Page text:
Zhanshan (Sam) Ma, Lianwei Li. Biodiversity metrics on ecological networks: Demonstrated with animal gastrointestinal microbiomes. Zoological Research: Diversity and Conservation, 2024, 1(1): 51-65. DOI: 10.24272/j.issn.2097-3772.2023.002
Citation: Zhanshan (Sam) Ma, Lianwei Li. Biodiversity metrics on ecological networks: Demonstrated with animal gastrointestinal microbiomes. Zoological Research: Diversity and Conservation, 2024, 1(1): 51-65. DOI: 10.24272/j.issn.2097-3772.2023.002

Biodiversity metrics on ecological networks: Demonstrated with animal gastrointestinal microbiomes

  • Biodiversity has become a terminology familiar to virtually every citizen in modern societies. It is said that ecology studies the economy of nature, and economy studies the ecology of humans; then measuring biodiversity should be similar with measuring national wealth. Indeed, there have been many parallels between ecology and economics, actually beyond analogies. For example, arguably the second most widely used biodiversity metric, Simpson (1949)’s diversity index, is a function of familiar Gini-index in economics. One of the biggest challenges has been the high “diversity” of diversity indexes due to their excessive “speciation”—there are so many indexes, similar to each country’s sovereign currency—leaving confused diversity practitioners in dilemma. In 1973, Hill introduced the concept of “numbers equivalent”, which is based on Renyi entropy and originated in economics, but possibly due to his abstruse interpretation of the concept, his message was not widely received by ecologists until nearly four decades later. What Hill suggested was similar to link the US dollar to gold at the rate of 35 per ounce under the Bretton Woods system. The Hill numbers now are considered most appropriate biodiversity metrics system, unifying Shannon, Simpson and other diversity indexes. Here, we approach to another paradigmatic shift—measuring biodiversity on ecological networks—demonstrated with animal gastrointestinal microbiomes representing four major invertebrate classes and all six vertebrate classes. The network diversity can reveal the diversity of species interactions, which is a necessary step for understanding the spatial and temporal structures and dynamics of biodiversity across environmental gradients.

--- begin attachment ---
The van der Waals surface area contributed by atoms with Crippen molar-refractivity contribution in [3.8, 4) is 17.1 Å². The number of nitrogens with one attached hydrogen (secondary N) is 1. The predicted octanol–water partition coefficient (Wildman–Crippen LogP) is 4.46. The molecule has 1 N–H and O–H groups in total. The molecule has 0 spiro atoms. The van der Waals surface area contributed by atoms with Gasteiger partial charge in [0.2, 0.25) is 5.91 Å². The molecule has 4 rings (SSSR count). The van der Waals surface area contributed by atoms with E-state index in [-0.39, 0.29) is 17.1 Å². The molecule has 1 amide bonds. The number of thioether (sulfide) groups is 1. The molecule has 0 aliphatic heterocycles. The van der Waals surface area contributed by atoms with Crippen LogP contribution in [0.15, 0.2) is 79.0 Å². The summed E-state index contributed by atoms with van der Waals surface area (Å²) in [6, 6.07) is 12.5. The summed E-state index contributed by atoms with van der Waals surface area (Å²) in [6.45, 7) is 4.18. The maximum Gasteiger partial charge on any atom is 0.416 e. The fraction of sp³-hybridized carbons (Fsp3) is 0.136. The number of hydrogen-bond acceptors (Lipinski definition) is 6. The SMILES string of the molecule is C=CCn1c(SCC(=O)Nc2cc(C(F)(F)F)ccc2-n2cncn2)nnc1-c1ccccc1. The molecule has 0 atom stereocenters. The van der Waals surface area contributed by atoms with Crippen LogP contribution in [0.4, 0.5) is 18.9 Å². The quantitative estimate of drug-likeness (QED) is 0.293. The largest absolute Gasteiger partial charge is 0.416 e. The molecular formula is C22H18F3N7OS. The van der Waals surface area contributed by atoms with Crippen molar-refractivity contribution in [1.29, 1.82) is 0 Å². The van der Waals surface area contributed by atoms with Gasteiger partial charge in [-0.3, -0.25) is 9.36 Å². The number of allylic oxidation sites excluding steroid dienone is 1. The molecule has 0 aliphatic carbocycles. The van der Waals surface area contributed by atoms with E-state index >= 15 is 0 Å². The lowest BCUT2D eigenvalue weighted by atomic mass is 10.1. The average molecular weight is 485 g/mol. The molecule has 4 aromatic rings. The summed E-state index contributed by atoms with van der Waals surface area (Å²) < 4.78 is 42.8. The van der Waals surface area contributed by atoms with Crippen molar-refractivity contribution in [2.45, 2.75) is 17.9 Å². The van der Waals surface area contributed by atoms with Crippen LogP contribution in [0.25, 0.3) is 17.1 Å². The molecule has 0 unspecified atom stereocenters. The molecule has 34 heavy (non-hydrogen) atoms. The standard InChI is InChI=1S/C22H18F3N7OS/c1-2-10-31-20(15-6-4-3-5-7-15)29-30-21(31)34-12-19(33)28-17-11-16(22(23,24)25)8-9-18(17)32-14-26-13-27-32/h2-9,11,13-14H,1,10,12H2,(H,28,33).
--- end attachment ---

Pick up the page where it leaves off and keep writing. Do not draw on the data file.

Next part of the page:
• loading

Catalog

    /

    DownLoad:  Full-Size Img  PowerPoint
    Return
    Return